I’m looking forward to seeing Wagner & Me next week. This is a documentary, from 2010, in which English actor Stephen Fry wrestles with a problem common to those who enjoy the operas of Richard Wagner: reconciling love of his music with repugnance for his anti-Semitic views. The well-reviewed film takes us behind the scenes at the famed Bayreuth Festival of Wagner’s music, elsewhere in Germany, as well as into Switzerland and Russia as the affable, witty Fry considers Wagner’s life and legacy. The only venue for this showing is the Lark Theater, in Larkspur, on March 7. Dr. Kip Cranna, San Francisco Opera’s director of musical education, will speak briefly about Wagner before the 89-minute film.
The general public knows two things about Wagner. One, he was a great composer. Two, Hitler loved him. Some have even commented that his was the background music to the Holocaust, which isn’t quite fair, since Wagner died in 1883. And according to some sources, he wasn’t even Hitler’s favorite: Verdi was. Wagner was right up there, though, as was Beethoven; the Nazis played music by both at their rallies. But Verdi and Beethoven didn’t publish theories as to how, for example, the music of Jewish composers could never be great art, because, as aliens or “freaks of nature,” they had no access to “the genuine spirit of the Folk.” You can see how that thought would resonate with Hitler.
If he’d known how famous he would become, and for how long, Wagner might have thought better of publishing essays such as “Das Judenthum in der Musik” (“Jewishness in Music”). This was originally published under a pen name, in a newspaper called Neue Zeitschrift fur Musik, in 1850—but he republished it as a pamphlet, under his own name, almost 20 years later, and he wrote other anti-Semitic essays as well. Wagner did have Jewish friends. He just thought they all should convert to Christianity and, for God’s sake, blend in! He seemed to want to see the end of Jewish culture, not of the Jews.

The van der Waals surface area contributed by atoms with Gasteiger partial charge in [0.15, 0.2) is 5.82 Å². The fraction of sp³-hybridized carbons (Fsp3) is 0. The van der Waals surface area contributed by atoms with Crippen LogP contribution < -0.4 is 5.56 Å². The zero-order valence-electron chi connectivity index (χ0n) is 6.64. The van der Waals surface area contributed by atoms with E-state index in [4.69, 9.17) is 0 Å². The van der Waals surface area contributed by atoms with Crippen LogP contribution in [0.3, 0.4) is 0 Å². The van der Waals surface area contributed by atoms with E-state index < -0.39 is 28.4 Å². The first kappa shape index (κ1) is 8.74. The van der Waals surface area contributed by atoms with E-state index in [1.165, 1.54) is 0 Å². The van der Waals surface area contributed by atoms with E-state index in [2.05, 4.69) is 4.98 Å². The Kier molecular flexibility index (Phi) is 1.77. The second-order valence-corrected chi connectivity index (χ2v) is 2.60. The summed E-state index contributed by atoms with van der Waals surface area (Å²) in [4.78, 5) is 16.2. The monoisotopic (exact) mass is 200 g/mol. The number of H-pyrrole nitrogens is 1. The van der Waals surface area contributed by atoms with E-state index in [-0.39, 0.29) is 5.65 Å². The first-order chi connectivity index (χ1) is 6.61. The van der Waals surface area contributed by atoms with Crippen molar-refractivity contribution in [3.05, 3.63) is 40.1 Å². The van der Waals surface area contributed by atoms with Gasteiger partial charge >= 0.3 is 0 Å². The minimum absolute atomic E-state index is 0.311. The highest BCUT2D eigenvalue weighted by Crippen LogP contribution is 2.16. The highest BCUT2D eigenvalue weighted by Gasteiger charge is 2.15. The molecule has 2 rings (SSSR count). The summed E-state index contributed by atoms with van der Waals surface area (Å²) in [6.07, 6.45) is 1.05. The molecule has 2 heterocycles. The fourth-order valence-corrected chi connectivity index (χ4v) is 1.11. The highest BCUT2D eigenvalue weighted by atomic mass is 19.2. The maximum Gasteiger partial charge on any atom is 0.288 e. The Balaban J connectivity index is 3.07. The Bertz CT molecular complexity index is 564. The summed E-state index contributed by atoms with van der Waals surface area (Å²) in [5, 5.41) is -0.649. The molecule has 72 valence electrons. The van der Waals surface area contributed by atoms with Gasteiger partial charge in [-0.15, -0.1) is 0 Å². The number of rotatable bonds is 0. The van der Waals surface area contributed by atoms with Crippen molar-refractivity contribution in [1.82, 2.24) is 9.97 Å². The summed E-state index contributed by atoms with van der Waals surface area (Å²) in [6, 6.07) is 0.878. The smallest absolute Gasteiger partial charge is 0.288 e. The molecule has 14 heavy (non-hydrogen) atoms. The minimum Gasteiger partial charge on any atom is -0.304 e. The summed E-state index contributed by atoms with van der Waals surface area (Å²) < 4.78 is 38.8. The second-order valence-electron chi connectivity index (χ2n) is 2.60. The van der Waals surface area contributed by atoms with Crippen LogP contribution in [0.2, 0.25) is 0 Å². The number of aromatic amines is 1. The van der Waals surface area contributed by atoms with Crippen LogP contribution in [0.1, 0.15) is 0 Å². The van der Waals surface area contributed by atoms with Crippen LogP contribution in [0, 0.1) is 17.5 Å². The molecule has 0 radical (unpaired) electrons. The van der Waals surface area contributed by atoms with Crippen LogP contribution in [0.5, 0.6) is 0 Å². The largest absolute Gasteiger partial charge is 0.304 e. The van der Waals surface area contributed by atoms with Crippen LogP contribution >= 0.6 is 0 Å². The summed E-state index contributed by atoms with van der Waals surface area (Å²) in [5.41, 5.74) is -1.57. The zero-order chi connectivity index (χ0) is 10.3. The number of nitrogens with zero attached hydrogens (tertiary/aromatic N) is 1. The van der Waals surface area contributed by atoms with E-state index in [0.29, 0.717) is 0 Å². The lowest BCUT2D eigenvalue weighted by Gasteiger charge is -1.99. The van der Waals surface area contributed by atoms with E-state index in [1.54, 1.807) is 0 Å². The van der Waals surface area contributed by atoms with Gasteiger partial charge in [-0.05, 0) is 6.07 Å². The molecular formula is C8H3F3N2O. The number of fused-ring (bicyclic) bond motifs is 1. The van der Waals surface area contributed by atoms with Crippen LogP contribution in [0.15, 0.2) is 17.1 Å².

In any event, Wagner is a poster boy for the question Can bad people create good art? It seems to me now that one has little to do with the other. I remember how surprised I was by how much the cold-hearted protagonist of Snow Country, by Yasunari Kawabata, loved ballet. In my young mind (I was about 20 when I read the novel), I equated love of the arts with sensitivity. It wasn’t much of a leap, then, to link sensitivity with empathy. But clearly, you can adore ballet and opera and hate humanity, or the Jews.
So a “bad” person can have good taste. But can he or she have the depth of feeling that underlies great art? My favorite literary critic, the late Malcolm Cowley, once wrote, “No complete son of a bitch ever wrote a good sentence.” Some people think he was saying that bad people are incapable of creating art, or even of stringing words together well. I think he meant that if you can craft a fine sentence—perhaps he should have said “create a great poem”—then you cannot be a thoroughgoing cad.
Speaking of empathy and depth of feeling, Cowley also said, “Be kind and considerate with your criticism…. It’s just as hard to write a bad book as it is to write a good book.” And perhaps more apt, getting back to Wagner: “Talent is what you possess; genius is what possesses you.”
March 7, 7:30, Wagner & Me, Lark Theater, 549 Magnolia Ave., Larkspur, 415.924.5111; larktheater.net.